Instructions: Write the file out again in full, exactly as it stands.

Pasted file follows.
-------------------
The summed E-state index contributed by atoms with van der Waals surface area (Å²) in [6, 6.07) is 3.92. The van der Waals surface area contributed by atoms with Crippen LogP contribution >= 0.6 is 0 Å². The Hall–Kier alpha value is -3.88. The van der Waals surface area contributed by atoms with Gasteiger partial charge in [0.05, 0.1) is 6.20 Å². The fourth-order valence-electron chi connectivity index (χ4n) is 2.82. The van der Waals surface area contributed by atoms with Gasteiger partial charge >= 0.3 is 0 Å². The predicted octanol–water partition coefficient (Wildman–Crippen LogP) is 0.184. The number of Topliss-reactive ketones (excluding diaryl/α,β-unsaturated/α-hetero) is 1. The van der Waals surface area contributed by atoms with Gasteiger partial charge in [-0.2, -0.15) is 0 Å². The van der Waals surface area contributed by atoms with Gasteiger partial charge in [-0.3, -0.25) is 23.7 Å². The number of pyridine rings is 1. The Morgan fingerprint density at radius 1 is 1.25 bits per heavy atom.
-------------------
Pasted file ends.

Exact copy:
The summed E-state index contributed by atoms with van der Waals surface area (Å²) in [6, 6.07) is 3.92. The van der Waals surface area contributed by atoms with Crippen LogP contribution >= 0.6 is 0 Å². The Hall–Kier alpha value is -3.88. The van der Waals surface area contributed by atoms with Gasteiger partial charge in [0.05, 0.1) is 6.20 Å². The fourth-order valence-electron chi connectivity index (χ4n) is 2.82. The van der Waals surface area contributed by atoms with Gasteiger partial charge >= 0.3 is 0 Å². The predicted octanol–water partition coefficient (Wildman–Crippen LogP) is 0.184. The number of Topliss-reactive ketones (excluding diaryl/α,β-unsaturated/α-hetero) is 1. The van der Waals surface area contributed by atoms with Gasteiger partial charge in [-0.2, -0.15) is 0 Å². The van der Waals surface area contributed by atoms with Gasteiger partial charge in [-0.3, -0.25) is 23.7 Å². The number of pyridine rings is 1. The Morgan fingerprint density at radius 1 is 1.25 bits per heavy atom.